The point is that testing works. I’ve tested major changes – loved by designers – that had little effect. I’ve tested minor tweaks – despised by engineers – that drove big lifts in revenues. But we only knew what worked and what didn’t because we tested. Companies that work towards an optimization culture get the best results from both their designers AND their engineers. Anything less is a sucker’s bet.

Disagree? Think designers are nuts and engineers know best? Or vice versa? Don’t be shy. Tell me what you think in the comments below.


Are you getting enough value out of your small business website? Want to make sure your business makes the most of the local, mobile, social web? thinks helps you understand how to grow your business via the web, every day. Get more than just news. Get understanding. Add thinks to your feed reader today.

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Image credit: Scott Schram via Flickr using Creative Commons Attribution 2.0 Generic.

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Tim Peter

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December 24, 2008

Reader's choice: Top posts of 2008. Now with bonus content.

December 24, 2008 | By | No Comments

As we’re winding down the last days of the year, it’s useful to look back and see what mattered most during the last 12 months. According to you, Big thinkers, here are the best posts of 2008.

Internet Marketing and E-commerce

Lots of you looked for answers to online marketing, internet strategy and e-commerce questions. These three posts generated more traffic and comments than any others in this category:

Twitter

You all know how important Twitter is to our business here at thinks. So it’s no surprise that you enjoyed these posts about Twitter:

Web Analytics and Testing

Of course, you can’t manage what you can’t measure. Here are the top web analytics and testing posts from 2008:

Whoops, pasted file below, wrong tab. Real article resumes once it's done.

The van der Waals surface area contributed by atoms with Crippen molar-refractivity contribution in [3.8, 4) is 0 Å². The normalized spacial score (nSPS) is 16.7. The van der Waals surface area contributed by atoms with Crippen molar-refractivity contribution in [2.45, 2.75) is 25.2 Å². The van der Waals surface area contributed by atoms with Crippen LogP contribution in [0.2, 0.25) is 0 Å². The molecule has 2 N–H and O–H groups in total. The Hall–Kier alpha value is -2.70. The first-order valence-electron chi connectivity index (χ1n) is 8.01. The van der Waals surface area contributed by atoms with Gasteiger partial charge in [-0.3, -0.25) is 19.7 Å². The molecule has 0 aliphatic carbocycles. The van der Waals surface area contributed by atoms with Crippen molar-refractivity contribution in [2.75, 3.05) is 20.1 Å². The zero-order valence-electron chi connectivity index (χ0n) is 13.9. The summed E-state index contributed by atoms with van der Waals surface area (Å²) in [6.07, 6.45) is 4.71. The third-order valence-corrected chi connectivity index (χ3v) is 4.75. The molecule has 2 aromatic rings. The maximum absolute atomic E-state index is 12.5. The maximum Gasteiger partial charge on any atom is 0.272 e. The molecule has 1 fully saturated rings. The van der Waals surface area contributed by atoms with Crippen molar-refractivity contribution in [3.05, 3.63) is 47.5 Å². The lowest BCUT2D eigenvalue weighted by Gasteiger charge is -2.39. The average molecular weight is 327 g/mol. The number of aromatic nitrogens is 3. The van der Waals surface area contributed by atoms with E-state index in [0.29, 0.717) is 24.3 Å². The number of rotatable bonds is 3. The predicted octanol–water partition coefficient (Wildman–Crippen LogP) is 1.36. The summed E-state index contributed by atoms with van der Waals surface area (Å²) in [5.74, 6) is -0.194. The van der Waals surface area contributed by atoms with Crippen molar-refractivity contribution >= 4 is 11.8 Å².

Hosting

And, you can’t manage or measure your online business if you don’t have a web site. These 3 popular posts explained different ways to get one.

Customer Service

Many times, the web is just the first step in engaging your customers. This story showed another way to do it:

Bonus content

Finally, while these posts didn’t always get the most traffic, other metrics (low bounce rate, low exit rate, high subscription rate), suggest you really liked them. So, for those of you who missed them the first time through, here are the most engaging posts of 2008:

Enjoy!


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Tim Peter

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December 17, 2008

How do you know what to test first in A/B tests?

December 17, 2008 | By | 9 Comments

Understanding what drives your customers makes all the difference between converting a sale and seeing your site visitors vanish. And, as we looked at last week, nothing works better than A/B testing to find out what your customers will respond to. But, Jake Stein asked a great question: How do you know what to test first?

Jake highlights a clear challenge. It’s easy to get overwhelmed by the array of options. Just to show what’s possible, our good friend Linda Bustos over at Get Elastic listed dozens of Add to Cart buttons. And that’s just one element on the page. How can anyone be expected to zero in on the one, true thing that will make all the difference for your business?

Well, for starters, stop stressing. Improving your site typically involves a series of incremental steps. There’s no wrong thing to test. Yes, some steps are “right-er” than others. But for those, we’ve got you covered. How?